Jump to navigation Jump to content

Frontpage News 2009 Tapping into people

Czech scholarship fund a.jpg

Tapping into people

The knowledge-based economy is upon us. Governments have to invest in research and development - but first and foremost in people. 10% of the EEA and Norway Grants is spent on human resource development in Central and Southern Europe.

Life long learning is at the core of the European social model and has been referred to as a way of building Europe. Education is not only a public good, an element to fuel economic growth, but also a project to be realised by the individual throughout her life.

Increased student mobility

In line with ideas of opening up education in Europe, 11 scholarship and research funds have been established under the EEA and Norway Grants. However, despite political objectives, many European countries witness a drop in student mobility. The scholarship funds have contributed to flatten out the negative mobility curve by attracting students from Central and Southern Europe to Iceland, Liechtenstein and Norway.

Life long learning

In addition to support to European educational mobility, numerous projects are carried out in the beneficiary states to strengthen human capital and raise institutional capacity. The majority of projects support education and capacity building, providing public administrations with professional civil servants, businesses with access to highly-skilled workers, and civil society with the knowledge to advocate their causes effectively.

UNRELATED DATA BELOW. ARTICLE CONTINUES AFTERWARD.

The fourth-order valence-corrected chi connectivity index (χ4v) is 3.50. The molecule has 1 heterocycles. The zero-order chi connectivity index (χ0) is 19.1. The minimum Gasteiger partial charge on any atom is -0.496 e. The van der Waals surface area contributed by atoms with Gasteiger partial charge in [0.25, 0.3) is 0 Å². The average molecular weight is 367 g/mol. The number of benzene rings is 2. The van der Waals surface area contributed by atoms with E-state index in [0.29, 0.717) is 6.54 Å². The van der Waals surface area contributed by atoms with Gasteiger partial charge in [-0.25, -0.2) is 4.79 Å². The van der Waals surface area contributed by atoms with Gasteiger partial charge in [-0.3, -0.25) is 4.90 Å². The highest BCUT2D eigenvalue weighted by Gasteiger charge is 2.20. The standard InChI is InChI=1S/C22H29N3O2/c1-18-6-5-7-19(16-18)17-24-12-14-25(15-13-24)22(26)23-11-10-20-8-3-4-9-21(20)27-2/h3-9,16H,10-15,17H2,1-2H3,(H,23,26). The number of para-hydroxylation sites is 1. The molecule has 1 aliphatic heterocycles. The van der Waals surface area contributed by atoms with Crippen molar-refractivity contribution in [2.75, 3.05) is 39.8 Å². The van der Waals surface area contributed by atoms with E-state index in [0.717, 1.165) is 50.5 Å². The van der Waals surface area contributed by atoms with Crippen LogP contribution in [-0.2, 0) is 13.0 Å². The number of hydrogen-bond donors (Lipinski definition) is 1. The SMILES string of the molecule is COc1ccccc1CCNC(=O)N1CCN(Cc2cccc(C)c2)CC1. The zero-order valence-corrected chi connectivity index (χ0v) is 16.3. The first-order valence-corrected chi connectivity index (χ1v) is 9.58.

SEE ALSO:
Awards for improved public services in Poland
Balancing work and familiy in Spain

Educational institutions in Iceland, Liechtenstein and Norway are involved as partners in close to 50 of the 160 human resource projects.

Including disadvantaged groups

A significant number of the projects aim specifically at including under-represented or disadvantaged groups in the education and labour market. Labour market integration is an important tool in the fight against discrimination and social exclusion, and the resulting increase in employment can also have a positive influence on the economy. The Roma population which is often prone to discriminatory treatment in Europe has been targeted in several of the human resource initiatives supported by the EEA and Norway Grants, such as in the Wild Poppies project.